Clouder - Sister Raygun - Albums - Reviews - Soundblab

Clouder - Sister Raygun

by Jim Harris Rating:8 Release Date:2014-03-04

While New York is the city that never sleeps, Brooklyn used to be known as the part of town that took frequent naps, but not musically. The music coming out of there! DIIV, Place to Bury Strangers, Vivien Girls, and now Clouder. A mostly rowdy psych/garage band, they've released their second album on Fleeting Youth Records, Sister Raygun, with an cover featuring a buxom 50s lady who looks like she moonlights as a stand-in in a Buck Rogers movie (Hence the name - Sister Raygun. Not that I’ve ever seen a Buck Rodgers movie…), these five bandmates have put together an interesting mix of well-crafted, for the most part campy garage rock anthems which stand up well through repeated listens.

While none of the guitar progressions have a glossy spit and polish of, say, a DIIV (thankfully), or any of the propulsion and psych-metal fury of A Place to Bury Strangers, the jangly back-and-forth of the guitars provides a raggedy pounding backdrop for one of the more powerful rock voices to be heard in a while. At times creeping low, like Ian Curtis channeling a chipper Jim Morrison (‘Lost in Reverie’), with a mid-range vibrato and edginess that occasionally teeters close to John Lydon in PiL (Opening track ‘Dancing in the Proving Ground’), Eric Gilstrap shows a command of the vocal pipes well beyond his year or so in Clouder. 

Where Clouder is at their best is when they kick into post-punk, up-tempo anthems such as’ Lady Retrograde’ or classic-in-the-making, ‘All the Royal Years Are Gone’. They happily channel the post-garage-punk of The Replacements' Paul Westerberg on this rollicking ode to getting to the top of a stale music scene. Eric comfortably adds that Westerberg angst to his vocals in the chorus: "Roy-roy-royal years gone".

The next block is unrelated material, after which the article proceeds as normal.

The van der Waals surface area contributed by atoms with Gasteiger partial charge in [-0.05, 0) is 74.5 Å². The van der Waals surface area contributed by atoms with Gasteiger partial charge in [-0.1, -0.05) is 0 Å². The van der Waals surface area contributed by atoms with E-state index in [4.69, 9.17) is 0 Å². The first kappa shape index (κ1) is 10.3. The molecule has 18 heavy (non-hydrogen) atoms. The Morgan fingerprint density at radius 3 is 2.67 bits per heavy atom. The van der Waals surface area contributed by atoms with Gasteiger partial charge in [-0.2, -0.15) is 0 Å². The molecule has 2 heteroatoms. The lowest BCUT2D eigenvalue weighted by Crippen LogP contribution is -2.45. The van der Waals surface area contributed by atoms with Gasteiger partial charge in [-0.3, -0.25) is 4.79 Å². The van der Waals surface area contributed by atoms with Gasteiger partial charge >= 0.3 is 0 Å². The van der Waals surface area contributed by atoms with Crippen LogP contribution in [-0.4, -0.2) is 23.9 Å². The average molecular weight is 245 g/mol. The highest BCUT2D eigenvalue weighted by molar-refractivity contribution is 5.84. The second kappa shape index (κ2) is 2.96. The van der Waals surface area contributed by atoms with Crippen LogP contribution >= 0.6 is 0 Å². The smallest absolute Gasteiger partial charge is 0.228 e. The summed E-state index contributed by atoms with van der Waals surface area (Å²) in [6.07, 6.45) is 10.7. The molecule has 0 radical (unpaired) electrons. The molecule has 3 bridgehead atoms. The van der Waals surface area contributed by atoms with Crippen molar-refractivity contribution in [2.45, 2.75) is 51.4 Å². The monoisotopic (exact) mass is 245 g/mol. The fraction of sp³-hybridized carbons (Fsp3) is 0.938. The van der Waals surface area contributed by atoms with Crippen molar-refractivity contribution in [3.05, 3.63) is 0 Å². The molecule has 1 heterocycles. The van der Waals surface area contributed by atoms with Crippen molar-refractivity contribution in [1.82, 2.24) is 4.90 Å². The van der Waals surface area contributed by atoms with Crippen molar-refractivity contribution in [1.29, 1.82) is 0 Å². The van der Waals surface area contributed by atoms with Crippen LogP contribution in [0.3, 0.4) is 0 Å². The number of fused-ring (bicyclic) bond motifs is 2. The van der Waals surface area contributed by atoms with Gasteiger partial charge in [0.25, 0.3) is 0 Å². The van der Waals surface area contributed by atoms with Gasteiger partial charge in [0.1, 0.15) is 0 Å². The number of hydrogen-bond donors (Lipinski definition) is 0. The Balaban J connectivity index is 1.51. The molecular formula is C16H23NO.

Add to that ‘Damaged Sun’, which sounds like one of those lazy, power-chording surfer tunes Twerps would have welcomed on their debut album, and you have some great songs, but mainly songs bordering on excellent. Even the one ballad, ‘The Ballad of Sister Raygun’, is a nice sampling of Eric’s potential as an atypical lead singer for this type of band. The only track I have trouble with is ‘Psychic Cities'. When Clouder go heavily into this deliberate, ambitious, sweeping psych-type song, it just seems out of place on such an infectious, jangly, pop-rock little masterpiece. The psych-influenced 'Lost in Reverie', however, works better in the overall context of the album.

Regardless, this is a delightfully listenable collection of garage rock 'n' roll from a band trending upward.

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